August 27, 2004
BAKER CITY, OR — A state building code that requires sprinklers in all three auditoria of the Eltrym Theatre may force its closure, according to the Corvallis Gazette-Times. In response to the impending order, over 1,200 signatures have been collected to save it.
Opened in 1940, the Art Deco Eltrym is now a 3-screen movie house and the only movie theater in Baker County. It was restored in 1997.
August 25, 2004
WEST HARTFORD, CT — The effort continues to save the Elm Theater from being turned into a Walgreens Drug Store. Elmwood Renaissance, the local organization behind the effort to preserve the theater as an arts venue, is in need of donations to cover the costs of publicity and legal expenses. Please consider sending a donation, no matter how small, to:
P.O. Box 330276
West Hartford, CT 06133-0276
August 9, 2004
ASBURY PARK, NJ — The world reknowned trombonist, Arthur Pryor, played and conducted his orchestra for 25 glorious summers in a boardwalk pavilion overlooking the Atlantic Ocean, in Asbury Park. In the late ‘60s, a pavilion with a bandshell roof was erected in Pryor’s memory.
Since then, Asbury Park has hit on bad economic times and sold all of its oceanside structures to a development rights holder who plans to demolish the section of the pavilion housing the bandshell, to replace it with office space.
August 6, 2004
WEST HARTFORD, CT — A group dedicated to saving the 1947 Elm Theater is racing against time to gain public and private support for their efforts to buy the theater back from a developer hoping to turn the shuttered movie house into a drug store.
August 5, 2004
PASADENA, CA — The Rialto Theater in South Pasadena California is in danger now to some degree. It has been listed in the “Framework for Downtown Development” in the City of South Pasadena. Its future use may change.
On page 11 #7 of their special report from the Community Redevelopment Commission (CRC) Feb 18 2004, they state:
“The Rialto Theater is a key building in terms of its historic design and function and its potential to be an anchor and catalyst for future activity. The building is thought by some to be an opportunity for a public facility, incorporating the theater and using it as community space. Some feel that the CRA will need to reestablish eminent domain in order to facilitate the more appropriate reuse of certain properties. In any case, the exterior and the marquee should be renovated and refurbished. Others feel strongly that it should be completely refurbished and remain a theater, whether one screen or reconfigured to several small screens. Customers desire a better sound system, more comfortable seats, and more diverse and more extensive programming”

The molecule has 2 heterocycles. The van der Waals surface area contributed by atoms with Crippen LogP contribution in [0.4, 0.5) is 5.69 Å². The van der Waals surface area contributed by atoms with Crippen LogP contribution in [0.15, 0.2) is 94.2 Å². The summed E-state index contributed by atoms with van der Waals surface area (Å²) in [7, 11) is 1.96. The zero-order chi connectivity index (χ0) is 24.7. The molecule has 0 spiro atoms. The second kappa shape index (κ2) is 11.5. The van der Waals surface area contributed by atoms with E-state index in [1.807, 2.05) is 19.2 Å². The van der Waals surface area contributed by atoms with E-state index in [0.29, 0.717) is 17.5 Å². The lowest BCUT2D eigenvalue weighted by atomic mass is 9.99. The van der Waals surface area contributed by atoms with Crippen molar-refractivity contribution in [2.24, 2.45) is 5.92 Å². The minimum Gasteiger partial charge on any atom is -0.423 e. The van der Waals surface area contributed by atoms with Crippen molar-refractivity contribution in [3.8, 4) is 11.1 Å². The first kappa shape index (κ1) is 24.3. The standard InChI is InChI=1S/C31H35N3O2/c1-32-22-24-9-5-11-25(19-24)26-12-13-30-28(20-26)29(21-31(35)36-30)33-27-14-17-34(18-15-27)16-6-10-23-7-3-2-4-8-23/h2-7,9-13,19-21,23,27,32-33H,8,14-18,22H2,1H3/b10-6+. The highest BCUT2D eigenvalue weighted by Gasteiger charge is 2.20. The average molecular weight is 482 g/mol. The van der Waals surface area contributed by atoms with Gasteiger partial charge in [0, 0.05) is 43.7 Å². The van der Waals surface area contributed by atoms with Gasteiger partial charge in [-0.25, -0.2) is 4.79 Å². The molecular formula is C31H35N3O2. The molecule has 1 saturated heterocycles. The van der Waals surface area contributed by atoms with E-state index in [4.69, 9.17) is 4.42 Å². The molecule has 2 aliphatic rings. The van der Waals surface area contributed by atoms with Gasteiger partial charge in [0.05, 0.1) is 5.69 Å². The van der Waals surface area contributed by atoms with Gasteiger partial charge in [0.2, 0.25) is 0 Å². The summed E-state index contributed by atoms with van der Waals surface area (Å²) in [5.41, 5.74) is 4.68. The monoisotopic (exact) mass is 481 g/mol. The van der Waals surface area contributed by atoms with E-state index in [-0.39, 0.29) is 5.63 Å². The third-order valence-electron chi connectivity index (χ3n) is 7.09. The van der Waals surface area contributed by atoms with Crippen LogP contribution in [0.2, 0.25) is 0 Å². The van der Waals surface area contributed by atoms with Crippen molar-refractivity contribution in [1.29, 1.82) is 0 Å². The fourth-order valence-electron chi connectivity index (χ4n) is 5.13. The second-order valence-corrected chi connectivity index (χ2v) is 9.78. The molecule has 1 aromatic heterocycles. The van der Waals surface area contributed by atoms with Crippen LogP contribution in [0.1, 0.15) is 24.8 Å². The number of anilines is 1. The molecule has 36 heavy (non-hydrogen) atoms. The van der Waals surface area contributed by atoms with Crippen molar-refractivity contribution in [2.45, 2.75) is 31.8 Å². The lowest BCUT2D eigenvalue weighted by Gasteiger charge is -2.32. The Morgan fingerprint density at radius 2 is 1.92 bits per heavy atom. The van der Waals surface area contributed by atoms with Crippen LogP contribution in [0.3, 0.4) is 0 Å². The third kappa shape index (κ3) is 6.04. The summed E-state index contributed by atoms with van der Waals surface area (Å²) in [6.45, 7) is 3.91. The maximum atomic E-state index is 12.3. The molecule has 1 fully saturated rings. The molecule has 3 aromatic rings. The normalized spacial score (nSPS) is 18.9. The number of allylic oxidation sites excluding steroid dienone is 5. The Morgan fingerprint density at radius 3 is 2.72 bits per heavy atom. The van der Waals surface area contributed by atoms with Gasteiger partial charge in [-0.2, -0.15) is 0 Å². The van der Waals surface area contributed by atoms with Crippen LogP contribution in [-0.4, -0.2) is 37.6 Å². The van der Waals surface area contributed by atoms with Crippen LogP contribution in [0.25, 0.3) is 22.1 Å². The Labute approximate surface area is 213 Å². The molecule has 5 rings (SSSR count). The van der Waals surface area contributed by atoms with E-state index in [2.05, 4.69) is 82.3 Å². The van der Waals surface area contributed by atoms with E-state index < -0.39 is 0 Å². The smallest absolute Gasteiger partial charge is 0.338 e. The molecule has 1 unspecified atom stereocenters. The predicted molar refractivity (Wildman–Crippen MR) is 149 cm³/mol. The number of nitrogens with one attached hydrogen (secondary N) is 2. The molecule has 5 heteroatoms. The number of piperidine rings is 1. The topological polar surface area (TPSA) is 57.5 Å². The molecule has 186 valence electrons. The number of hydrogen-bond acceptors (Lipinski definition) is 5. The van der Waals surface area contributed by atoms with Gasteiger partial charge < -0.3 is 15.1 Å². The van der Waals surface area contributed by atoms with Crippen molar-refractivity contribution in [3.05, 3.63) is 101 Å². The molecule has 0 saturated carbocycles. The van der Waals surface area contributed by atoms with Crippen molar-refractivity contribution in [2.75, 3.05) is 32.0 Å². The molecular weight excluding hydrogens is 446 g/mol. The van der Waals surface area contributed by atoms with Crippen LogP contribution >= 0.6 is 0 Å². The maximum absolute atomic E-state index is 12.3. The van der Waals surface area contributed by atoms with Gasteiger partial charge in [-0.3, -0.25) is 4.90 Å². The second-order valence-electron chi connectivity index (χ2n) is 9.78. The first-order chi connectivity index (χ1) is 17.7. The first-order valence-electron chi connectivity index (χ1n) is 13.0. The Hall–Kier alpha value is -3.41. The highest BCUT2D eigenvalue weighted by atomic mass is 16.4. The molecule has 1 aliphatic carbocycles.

August 2, 2004
July 30, 2004
PASADENA, CA — The following email was sent in by Gina Zamparelli, President, Friends of the Raymond Theatre:
“Dear Friends of the Raymond Theatre:
Our final day for donations is July 30th. We have made great strides over the past week, but we still have $1,405 more to raise. Therefore we will continue to take donations till 5pm on Monday, August 2.
If all you can donate is $5 or $10, every dollar WILL make a difference. If you can donate $15, $25, $50, $100 or more, it would help us make great strides towards meeting our fundraising goals before Monday!
Early next week we will let everyone know if we have raised enough money to continue our efforts to legally protect the Raymond Theatre.
July 26, 2004
Friends of the Raymond Theatre has issued an urgent appeal that we wanted to share with all of you:
“Dear Friends of the Raymond Theatre:
In the weeks that have transpired since our last newsletter, we have continued to focus on our greatest need to carry this project through to fruition: fundraising.
We are pleased to say that we have had an outpouring of support to continue our efforts to save the Raymond. However, we are still in critical need of donations.
July 16, 2004
NEW YORK, NY — We’re sad to report that the rumors about the closing of the Astor Plaza have finally been confirmed.
The S. L. Green Realty Corporation, who became new owners of the building that houses the Astor when they bought the remainder of Loews' lease — plan to convert the facility into a concert venue for live rock during a nine-month renovation.
For those who never experienced the majesty of this theater, it was glorious. While its design was spartan in comparison to the nearby Ziegfeld, the Astor made up for it with its gigantic seating area (1500+ seats), which seemed to suck in anyone and everyone in Times Square who ever loved movies. Friday night premieres were always a blast. And, during the Astor’s lifetime, it played a tremendous number of great movies… King Kong, Jaws, 2001, Superman, When Harry Met Sally, Raiders of the Lost Ark, the Matrix, and more. It will be missed.
(ED. — As many of you noticed, Cinema Treasures got a very nice mention in the Times article.)
July 7, 2004
HAMILTON, ON — The following email was sent in by Loren Lieberman, Executive Director of Creative Arts @ the Tivoli Theatre:
I’m sure that most, if not all of you know what’s going on at the Tivoli. I’ll make it brief for those who don’t. Last Tuesday night part of the roof and wall on the third floor of the Tivoli collapsed. Since then, the city has removed the entire third and fourth floors of the building as well as the marquee.
Some city workers say the destruction will end there, some say the whole building is coming down. Just to be clear – the auditorium is fine and the last 1/3 of the lobby (closest to the auditorium) should come out unscathed, but we stand to lose the oldest part of the Tivoli (it was built as a carriage factory built in 1875).